I am on a pump, not a CGM (nor do I want one) but I have heard talk on here that Medicare does not cover CGM's and people are signing petitions and trying to change that. (We all know how long that could take!). But I did hear a couple people say they had their doctors write letters describing the circumstances that made it medically necessary for the patient to have a cgm and some did get one paid for. So if you can't find the threads you might want to post your own. Your pump should be fine as a Type 1 and someone who has been on it for awhile (and I assume you have a low c-peptide). But I would do more research on CGM's and don't have your hopes up too high.

Other than that last bit, hopefully this has been helpful. Don't hesitate to ask more questions.

Oh yes, and the thing I had the most trouble with was the first time I went for my test strips and insulin it was early in the year and they told me I had to pay a deductible on Part B. I had been thinking of my insurance as one combined system and told them "I didn't have a deductible". Well, turns out even though Anthem pays Medicare the deductible CVS wasn't willing to bill both and I had to lay it out. It took me months to get reimbursed (that's when I made my friend at Anthem and was in on lots of three way conversations that this intelligent woman found incomprehensible! Solution? I will time it next year so my deductible gets paid before I need my insulin and test strips. (Other doctors visits, tests, etc all paid the deductible with no input from me!)

Thanks for the insights. Under my current prescription plan (my employer's, offered through Blue Cross/Blue Shield of Texas, I have to get ALL my pump and CGM supplies through Liberty Medical, but I get my insulin from my local pharmacy. First thing I need to do the next time my driver is here is go and talk to my pharmacist in person.

Thing that worries me most about what you've written is the info about blood sugar logs. I haven't kept an actual logs since I started wearing the pump and CGM in January of 2012. In fact, I don't think I've kept an actual written log since I started using a meter sometime in the mid-1980s.

The other problem I see coming is that my endocrinologist started a concierge practice in January of this year, which means I don't pay for office visits--I pay once a year for four 40-minute office visits, 24/7 access by cell phone and text, a guaranteed appointment whenever I need it, and my A1cs. His office is no longer submitting anything to either regular insurance or Medicare. Don't know how that's going to work out in the long run, but I have a feeling I'll find out soon.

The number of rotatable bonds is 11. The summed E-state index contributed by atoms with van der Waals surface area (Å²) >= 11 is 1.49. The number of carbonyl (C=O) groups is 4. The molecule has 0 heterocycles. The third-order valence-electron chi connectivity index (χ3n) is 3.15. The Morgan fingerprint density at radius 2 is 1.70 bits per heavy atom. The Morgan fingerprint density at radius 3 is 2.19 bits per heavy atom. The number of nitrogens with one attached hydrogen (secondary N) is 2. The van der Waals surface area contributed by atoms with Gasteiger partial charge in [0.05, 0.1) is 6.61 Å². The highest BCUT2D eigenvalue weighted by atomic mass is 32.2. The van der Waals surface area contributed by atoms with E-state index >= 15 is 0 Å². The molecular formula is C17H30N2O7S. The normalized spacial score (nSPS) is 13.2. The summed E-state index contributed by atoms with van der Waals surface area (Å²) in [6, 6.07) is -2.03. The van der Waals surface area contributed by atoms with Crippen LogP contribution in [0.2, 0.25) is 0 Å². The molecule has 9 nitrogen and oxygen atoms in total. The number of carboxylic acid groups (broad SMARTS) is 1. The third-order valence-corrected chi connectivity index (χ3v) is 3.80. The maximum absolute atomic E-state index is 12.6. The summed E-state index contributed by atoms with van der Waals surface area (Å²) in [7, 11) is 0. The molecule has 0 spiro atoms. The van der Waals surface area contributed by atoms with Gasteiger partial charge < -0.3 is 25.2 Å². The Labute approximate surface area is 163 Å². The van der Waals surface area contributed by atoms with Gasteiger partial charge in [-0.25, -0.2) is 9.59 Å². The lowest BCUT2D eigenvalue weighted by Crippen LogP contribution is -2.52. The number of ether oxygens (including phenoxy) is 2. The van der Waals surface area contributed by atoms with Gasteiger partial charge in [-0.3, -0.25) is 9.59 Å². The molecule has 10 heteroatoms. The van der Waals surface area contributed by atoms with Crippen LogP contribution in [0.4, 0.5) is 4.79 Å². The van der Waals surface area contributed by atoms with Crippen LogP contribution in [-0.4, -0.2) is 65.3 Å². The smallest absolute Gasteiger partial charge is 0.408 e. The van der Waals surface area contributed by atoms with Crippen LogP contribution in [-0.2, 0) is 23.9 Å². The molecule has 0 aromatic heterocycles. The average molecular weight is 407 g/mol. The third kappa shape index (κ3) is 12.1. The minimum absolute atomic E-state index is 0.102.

Guess all I can do is wait and see what happens next. Not looking forward to a ton more paperwork, but I'll cope. Again, thanks for your insights.

The blood sugar logs aren't something they expect you to have on hand, but they give you enough time to do 30 days of logs and a form to do it on, then you submit it to your doctor, and he puts it in your file.

I don't know how that concierge practice would work with Medicare (it probably wouldn't!) But I assume you are paying a fair amount for that, and even if you like your endo, it would be worth it to switch to a doctor who would bill Medicare and get your medical care fully covered!

Except I really like my endo (and really dislike the other "best" endo in our town). This is the first time I've ever had an endo who is actually a Type 1 and is married to a Type 1, who is also one of his office nurses, a CDE, helps train diabetic alert dogs, and is a big time participant in the Diabetic Online Community. So I'm going to stay where I am until I have evidence that the concierge model absolutely won't work for me.

Definitely sounds like a winner, and one which it would be hard to give up!